REVIEW: Cider Makers Dinner in Biglerville, Pa.

by: Sara Bozich
July 3, 2017

While I was on vacation, FOTB Lissa Richards filled in for me for last weekend’s Cider Fest events in Biglerville, Pa. The following is her report. 

When you’re in a tent gathered around a collection of bottles pulled from the cellars of Pennsylvania’s cider makers and a vicious thunderstorm rolls in, the cries aren’t, “Take shelter,” or “Get inside.”

Despite gale force winds strong enough to send tables rolling and rain pelting sideways, the majority of the craftsmen at PA Cider Fest’s Cider Makers Dinner chose to stay clustered around the table overflowing with the gifts they’d brought for each other.  So I stayed as well.

The invite for the event, hosted by Jack’s Hard Cider at their home, Hauser Estate, encouraged the cider makers to bring “something special” to share with their fellow makers. I wasn’t sure what to expect – would they actually bring anything? Would it be special? They did, and it was; I was more than pleased by the bottles that were passed around.

Specialty Ciders

The first few ciders I tried were from A Few Bad Apples, a non-commercial group in Pittsburgh making sustainable ciders using ugly, leftover or unwanted fruit from neighborhood trees. Mike Sturges, who helps run the organization, was pouring a quince cider, an earl gray cider, and – of all things – a mushroom cider. I hesitated (not a mushroom fan) but the cider was nice and the mushroom flavor was subtle and well blended. He also opened a framboise (lovely!) and a few others.

cider makers dinner - photo by Lissa Richards

Not all of the cideries attending the next day’s Cider Fest are big enough operations to have special projects to bring along, so they brought some of their standard ciders to share. I was glad of that, as it gave me an opportunity to try new ciders at leisure and talk to the folks that make them without the festival lines.

Dressler Estate, which makes just one cider, Modern Still, brought an aged bottle from one of their first pressings. The two-year-old bottle had developed rich flavors and had a nice tartness that differentiated it from the 2017 version they served the next day, which was very light bodied and mild.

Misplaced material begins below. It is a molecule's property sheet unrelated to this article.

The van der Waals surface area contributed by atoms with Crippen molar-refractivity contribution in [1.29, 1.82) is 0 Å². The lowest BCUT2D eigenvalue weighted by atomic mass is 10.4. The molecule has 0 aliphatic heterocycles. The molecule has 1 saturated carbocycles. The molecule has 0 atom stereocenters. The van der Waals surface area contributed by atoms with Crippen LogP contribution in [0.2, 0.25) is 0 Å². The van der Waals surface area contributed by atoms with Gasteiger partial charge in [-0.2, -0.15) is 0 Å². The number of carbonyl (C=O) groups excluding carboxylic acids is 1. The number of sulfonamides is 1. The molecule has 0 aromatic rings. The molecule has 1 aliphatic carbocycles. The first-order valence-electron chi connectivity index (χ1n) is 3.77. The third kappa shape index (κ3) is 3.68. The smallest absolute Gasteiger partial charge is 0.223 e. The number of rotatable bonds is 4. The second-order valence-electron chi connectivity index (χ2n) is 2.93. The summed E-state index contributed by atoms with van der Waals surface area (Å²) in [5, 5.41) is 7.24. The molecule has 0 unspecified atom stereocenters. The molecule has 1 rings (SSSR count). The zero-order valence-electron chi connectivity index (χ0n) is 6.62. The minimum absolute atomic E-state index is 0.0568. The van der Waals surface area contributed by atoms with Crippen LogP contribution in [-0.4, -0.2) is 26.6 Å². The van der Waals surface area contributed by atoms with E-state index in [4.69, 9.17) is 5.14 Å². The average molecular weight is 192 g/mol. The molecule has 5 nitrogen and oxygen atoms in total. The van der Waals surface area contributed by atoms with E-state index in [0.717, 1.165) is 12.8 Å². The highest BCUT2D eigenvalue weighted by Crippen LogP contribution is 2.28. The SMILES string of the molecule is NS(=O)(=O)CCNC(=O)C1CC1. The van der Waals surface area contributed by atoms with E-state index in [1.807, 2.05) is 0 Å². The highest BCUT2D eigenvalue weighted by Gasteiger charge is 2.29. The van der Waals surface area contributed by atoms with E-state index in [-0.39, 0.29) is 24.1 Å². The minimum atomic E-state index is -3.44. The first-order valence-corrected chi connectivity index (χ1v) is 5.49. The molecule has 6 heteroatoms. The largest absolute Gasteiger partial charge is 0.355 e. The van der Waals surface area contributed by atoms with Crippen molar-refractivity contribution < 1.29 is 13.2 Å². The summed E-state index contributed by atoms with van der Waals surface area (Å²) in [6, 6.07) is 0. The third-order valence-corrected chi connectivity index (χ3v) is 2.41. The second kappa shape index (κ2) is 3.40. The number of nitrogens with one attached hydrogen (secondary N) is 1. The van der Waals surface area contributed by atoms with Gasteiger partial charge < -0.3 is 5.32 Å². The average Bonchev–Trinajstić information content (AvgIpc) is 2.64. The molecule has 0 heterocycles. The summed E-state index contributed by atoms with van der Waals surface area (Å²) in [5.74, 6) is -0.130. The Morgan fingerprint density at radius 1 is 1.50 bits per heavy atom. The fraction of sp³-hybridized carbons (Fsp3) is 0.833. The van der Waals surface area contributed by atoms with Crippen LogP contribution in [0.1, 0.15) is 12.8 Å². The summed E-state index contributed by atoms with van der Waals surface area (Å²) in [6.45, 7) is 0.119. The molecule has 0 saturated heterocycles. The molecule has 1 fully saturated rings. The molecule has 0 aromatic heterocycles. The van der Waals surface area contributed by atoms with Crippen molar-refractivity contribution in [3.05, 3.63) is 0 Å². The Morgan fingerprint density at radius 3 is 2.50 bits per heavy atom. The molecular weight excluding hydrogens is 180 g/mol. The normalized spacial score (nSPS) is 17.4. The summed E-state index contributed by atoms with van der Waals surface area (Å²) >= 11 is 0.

cider makers dinner photos by lissa richards

A loud pop from the opening of a swing top bottle drew my attention; it’s sound so similar to one of my other loves, Champagne. Hank Frecon showed éme the label of the bottle of Farmhouse he was sharing, which read “Sparkling Barrel Aged Sour Cider.”

“All of my favorite things!” I exclaimed and eagerly held out my glass.

I was extremely glad to get the opportunity to try Frecon Farms’ Farmhouse that evening, as it turned out to be my favorite cider of the weekend. Given that the queue for Frecon’s the next day was the longest line of the festival all day long, I might not have braved the wait otherwise and missed my chance.

Cider Makers Dinner

Fortunately for the guests at the Cider Maker’s Dinner, the thunderstorm didn’t start overturning tables until after most folks had finished enjoying dinner.

cider makers dinner photo by lissa richards

Fidler & Co., from nearby in Biglerville, provided dinner. Keeping things casual, they served a delicious pulled pork sandwich, vegan mushroom sloppy joes, and a variety of homemade vegetable salads. Josh Fidler, the restaurant’s head chef, also served cider-spiked pickles that gave me ideas for how to use my garden’s cucumbers this summer.

(As an aside, I highly recommend a trip out of your way to Fidler & Co.. I’ve eaten there twice and was stunned by this gem of a BYOB in the middle of Adams County.) – Ed. note: Agree.

Fidler’s food was paired with special releases from Jack’s Hard Cider, including a standout strawberry rhubarb cider. I usually prefer my ciders drier, but though sweet, the fresh strawberry and rhubarb flavors tasted so seasonal that I didn’t mind one bit.

Cider Winners

Once the storm blew over, Mary Bigham from Cider Culture said a few words. Cider Culture, a digital publication for cider lovers, was a sponsor of the dinner along with PA Preferred and Jack’s. Apparently the cider makers had participated in a closed “makers-only” vote, and Mary was announcing the awards.

Local Big Hill Ciderworks cleaned up, taking home three of the four prizes: Cider Maker of the Year, Cidery Where You’d Want to Work, and the Rising Tides Lift All Ships award. Jack’s Hard Cider won the award for Best Tasting Room, and I have to agree – their tasting room and the Hauser Estate are stunning.

Pennsylvania Cider Guild

Mary then handed the microphone to Hank Frecon, who spoke (with his adorable baby girl on his arm) on behalf of the PA Cider Guild. I didn’t know much about the guild, but learned that they are a fairly young organization aiming to “protect, promote, represent and educate its members and consumers.”

cider makers dinner photo by lissa richards

The cider festival is a fundraiser for the guild, and last year’s successful inaugural year has meant the guild can do more to support the growing hard cider industry in Pennsylvania.

For an antique beverage that has been a part of America (and particularly Pennsylvania’s) history, Pennsylvania’s laws regarding hard cider have been a surprising challenge to the modern comeback of the cider industry here.  The PA Cider Guild has been fighting for changes to laws regarding how cider is classified and sold to allow more cideries to thrive and give consumers better access to cider.

Based on the attendance at this year’s PA Cider Fest (over 1000 tickets sold before the day of the festival) and the increase in the number of cideries attending, I’d say the Guild’s effort are paying off.

Check out my follow-up article covering the 2017 PA Cider Fest.

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